Member donation cheque for €35k presented to Children’s Health Foundation

The INTO has presented a cheque to the Children’s Health Foundation (CHF) after €35,000 was raised for the foundation in our annual members’ draw. 

The draw, which took place last month, raised funds for the CHF (formerly Children’s Medical and Research Foundation), supporting their wonderful work in Temple Street, Crumlin, Tallaght and Connolly hospitals where they treat upwards of 150,000 children each year from all over Ireland. The funds from this year’s draw will ensure that critical research into sickle cell disease (SCD*) can continue.

INTO President Joe McKeown and Deputy General Secretary Deirdre O’Connor handed over the cheque to Rachel Daly ,Community Engagement Manager and Emma Horgan, Head of Communications and Campaigns of CHF at a socially-distanced presentation at head office. 

Joe McKeown, the INTO President, said:

I am delighted to be here to present this cheque for €35,000 to the Children’s Health Foundation. This money was raised by INTO members in our annual draw – I want to say a special thanks to all of the staff representatives who promoted the event and to all teachers who supported it and bought tickets. This is going to make a big difference to the children in the children’s hospital in Crumlin.”

Deputy General Secretary Deirdre O’Connor added:

This was the second year the draw took place online due to COVID-19 restrictions and social distancing guidelines, which makes fundraising a challenge, but our members continued to show their great support for the Children’s Health Foundation. €35,000 has been raised by INTO members in 2021. That brings the total that we’ve raised over the years for CHF to €1.8million and we’re hoping to push on and raise more in the coming years. Thanks to all members for your participation.”  

Rachel Daly, CHF Community Engagement Manager said:

We are so delighted to be here to accept this cheque. INTO is synonymous now with Crumlin with the support we’ve received from over the years. We’re so grateful to each and every teacher across the country that partakes in this raffle and raises money. The money this year will go towards sickle cell research and that allows for faster diagnosis, kinder treatments, safer treatments but, ultimately, it allows for us to improves children’s health. Thank you to each and every member – we greatly appreciate it.”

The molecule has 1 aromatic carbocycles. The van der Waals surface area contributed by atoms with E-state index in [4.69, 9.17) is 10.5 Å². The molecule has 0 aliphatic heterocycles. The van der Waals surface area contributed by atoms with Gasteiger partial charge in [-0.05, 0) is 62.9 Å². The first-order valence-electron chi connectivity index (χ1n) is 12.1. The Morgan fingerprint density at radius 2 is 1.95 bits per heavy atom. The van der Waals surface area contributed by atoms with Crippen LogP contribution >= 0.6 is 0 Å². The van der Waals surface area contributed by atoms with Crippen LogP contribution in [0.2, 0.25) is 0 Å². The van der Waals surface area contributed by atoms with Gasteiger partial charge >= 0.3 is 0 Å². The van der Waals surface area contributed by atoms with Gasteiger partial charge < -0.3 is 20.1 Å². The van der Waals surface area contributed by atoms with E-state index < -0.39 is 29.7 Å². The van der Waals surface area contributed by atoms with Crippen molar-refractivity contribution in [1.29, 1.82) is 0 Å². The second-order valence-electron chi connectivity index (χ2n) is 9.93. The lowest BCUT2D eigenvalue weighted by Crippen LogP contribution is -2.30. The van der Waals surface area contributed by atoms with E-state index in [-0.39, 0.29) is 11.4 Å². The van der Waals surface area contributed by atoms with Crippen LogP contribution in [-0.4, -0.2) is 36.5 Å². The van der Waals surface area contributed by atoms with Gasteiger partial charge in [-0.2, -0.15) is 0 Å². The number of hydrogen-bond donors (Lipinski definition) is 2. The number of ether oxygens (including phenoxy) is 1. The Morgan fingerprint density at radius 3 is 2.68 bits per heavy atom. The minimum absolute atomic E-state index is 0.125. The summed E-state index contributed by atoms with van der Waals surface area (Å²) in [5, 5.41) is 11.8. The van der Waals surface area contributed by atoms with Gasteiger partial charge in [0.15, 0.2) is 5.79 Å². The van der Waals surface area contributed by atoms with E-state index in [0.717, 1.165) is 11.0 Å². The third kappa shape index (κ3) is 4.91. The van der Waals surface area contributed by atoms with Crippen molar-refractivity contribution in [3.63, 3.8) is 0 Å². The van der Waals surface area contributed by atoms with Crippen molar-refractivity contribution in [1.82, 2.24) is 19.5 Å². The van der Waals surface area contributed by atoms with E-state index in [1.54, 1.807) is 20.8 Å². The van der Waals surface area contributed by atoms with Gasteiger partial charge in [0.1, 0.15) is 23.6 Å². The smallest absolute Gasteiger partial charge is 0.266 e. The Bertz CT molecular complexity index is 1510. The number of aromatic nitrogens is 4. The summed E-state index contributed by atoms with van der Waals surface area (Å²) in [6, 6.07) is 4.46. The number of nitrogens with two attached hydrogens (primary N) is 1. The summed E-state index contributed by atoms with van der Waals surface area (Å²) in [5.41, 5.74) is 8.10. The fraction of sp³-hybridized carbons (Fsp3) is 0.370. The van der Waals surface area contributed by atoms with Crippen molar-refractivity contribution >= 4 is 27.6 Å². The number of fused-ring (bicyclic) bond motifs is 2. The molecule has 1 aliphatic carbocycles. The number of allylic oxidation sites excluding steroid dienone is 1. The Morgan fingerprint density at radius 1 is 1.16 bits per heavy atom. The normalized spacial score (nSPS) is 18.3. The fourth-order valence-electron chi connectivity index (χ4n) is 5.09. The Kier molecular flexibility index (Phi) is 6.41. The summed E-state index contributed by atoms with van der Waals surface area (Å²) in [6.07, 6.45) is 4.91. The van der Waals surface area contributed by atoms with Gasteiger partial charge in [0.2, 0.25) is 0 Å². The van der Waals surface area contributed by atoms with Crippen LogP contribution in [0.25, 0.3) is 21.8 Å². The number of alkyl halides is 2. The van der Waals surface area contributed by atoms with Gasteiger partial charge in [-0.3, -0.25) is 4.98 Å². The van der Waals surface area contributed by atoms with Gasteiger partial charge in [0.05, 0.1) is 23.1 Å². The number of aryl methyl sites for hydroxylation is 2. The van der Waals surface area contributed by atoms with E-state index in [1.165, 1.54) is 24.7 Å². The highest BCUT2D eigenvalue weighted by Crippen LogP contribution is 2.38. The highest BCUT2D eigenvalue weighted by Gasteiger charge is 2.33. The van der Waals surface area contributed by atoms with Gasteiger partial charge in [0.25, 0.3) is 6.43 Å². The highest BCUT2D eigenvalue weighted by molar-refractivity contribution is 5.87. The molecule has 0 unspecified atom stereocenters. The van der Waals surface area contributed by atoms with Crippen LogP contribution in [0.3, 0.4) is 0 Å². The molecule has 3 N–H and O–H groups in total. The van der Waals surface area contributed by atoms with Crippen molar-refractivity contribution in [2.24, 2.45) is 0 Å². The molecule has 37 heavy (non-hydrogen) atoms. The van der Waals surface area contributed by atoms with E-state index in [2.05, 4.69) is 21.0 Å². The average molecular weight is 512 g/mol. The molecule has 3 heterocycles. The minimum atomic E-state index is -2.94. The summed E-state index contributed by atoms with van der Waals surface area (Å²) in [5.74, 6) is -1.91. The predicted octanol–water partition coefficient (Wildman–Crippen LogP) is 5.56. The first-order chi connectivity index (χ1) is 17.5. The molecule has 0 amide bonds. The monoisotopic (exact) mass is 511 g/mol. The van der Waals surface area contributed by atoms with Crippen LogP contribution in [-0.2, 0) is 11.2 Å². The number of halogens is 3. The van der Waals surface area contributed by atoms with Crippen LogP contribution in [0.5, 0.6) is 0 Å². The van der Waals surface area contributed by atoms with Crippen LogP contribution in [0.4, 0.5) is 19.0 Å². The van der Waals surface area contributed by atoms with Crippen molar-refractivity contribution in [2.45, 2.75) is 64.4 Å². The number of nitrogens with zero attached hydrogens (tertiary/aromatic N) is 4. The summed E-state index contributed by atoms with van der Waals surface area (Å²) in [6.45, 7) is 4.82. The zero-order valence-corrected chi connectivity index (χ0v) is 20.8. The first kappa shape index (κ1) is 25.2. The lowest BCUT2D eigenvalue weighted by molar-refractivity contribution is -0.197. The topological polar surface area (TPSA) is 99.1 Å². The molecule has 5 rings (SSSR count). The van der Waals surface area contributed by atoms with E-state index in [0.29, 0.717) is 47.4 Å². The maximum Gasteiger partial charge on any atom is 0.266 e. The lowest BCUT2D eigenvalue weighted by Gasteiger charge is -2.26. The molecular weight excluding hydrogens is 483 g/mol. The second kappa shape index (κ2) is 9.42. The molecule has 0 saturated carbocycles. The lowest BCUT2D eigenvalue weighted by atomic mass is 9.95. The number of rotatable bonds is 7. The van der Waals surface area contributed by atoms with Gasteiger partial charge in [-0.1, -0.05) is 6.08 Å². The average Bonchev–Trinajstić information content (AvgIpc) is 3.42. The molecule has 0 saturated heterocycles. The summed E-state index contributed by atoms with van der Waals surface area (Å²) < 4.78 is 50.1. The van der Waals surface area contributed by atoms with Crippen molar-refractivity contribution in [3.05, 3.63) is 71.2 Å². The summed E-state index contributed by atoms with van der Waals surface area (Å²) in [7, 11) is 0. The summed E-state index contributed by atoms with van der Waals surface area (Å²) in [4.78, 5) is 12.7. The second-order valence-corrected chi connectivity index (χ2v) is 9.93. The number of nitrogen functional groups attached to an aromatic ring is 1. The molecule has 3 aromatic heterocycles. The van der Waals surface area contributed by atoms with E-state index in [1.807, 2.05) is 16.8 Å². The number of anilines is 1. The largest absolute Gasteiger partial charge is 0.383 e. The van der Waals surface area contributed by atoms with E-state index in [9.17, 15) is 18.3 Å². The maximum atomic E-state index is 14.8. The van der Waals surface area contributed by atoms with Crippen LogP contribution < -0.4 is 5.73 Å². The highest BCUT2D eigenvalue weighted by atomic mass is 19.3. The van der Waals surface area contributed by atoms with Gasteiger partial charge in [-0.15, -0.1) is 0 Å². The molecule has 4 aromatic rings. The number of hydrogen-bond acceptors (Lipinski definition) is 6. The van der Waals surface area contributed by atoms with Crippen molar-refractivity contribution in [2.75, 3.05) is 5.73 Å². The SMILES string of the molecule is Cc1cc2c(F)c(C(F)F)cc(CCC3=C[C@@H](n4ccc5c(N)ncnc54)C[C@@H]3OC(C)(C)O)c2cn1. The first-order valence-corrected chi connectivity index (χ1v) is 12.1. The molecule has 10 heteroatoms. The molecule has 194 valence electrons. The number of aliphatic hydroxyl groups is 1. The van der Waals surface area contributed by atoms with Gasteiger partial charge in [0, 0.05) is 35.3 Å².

About Sickle Cell Disease (SCD) and the Research Project

Unfortunately, there is currently a limited understanding of the molecular events that contribute to vaso-occlusive crises (VOC) in SCD patients. In developing countries, half of children with SCD die before reaching five years of age and less than 10% actually survive to adulthood. Even in developed countries, SCD continues to be associated with significant paediatric morbidity. 

SCD is so-named because abnormal haemoglobin – the protein that transports oxygen in the blood – causes red blood cells to become rigid, sticky and shaped like sickles. These atypical cells have a shorter life span and get stuck in blood vessels, slowing or blocking blood flow and oxygen to parts of the body. Pain crises are a clinical hallmark of the condition and can be excruciating, often requiring emergency department attendance. Serious complications include stroke and other organ damage, but treatment advances have improved life expectancy. As children with SCD are vulnerable to infections, COVID-19 presents an additional concern.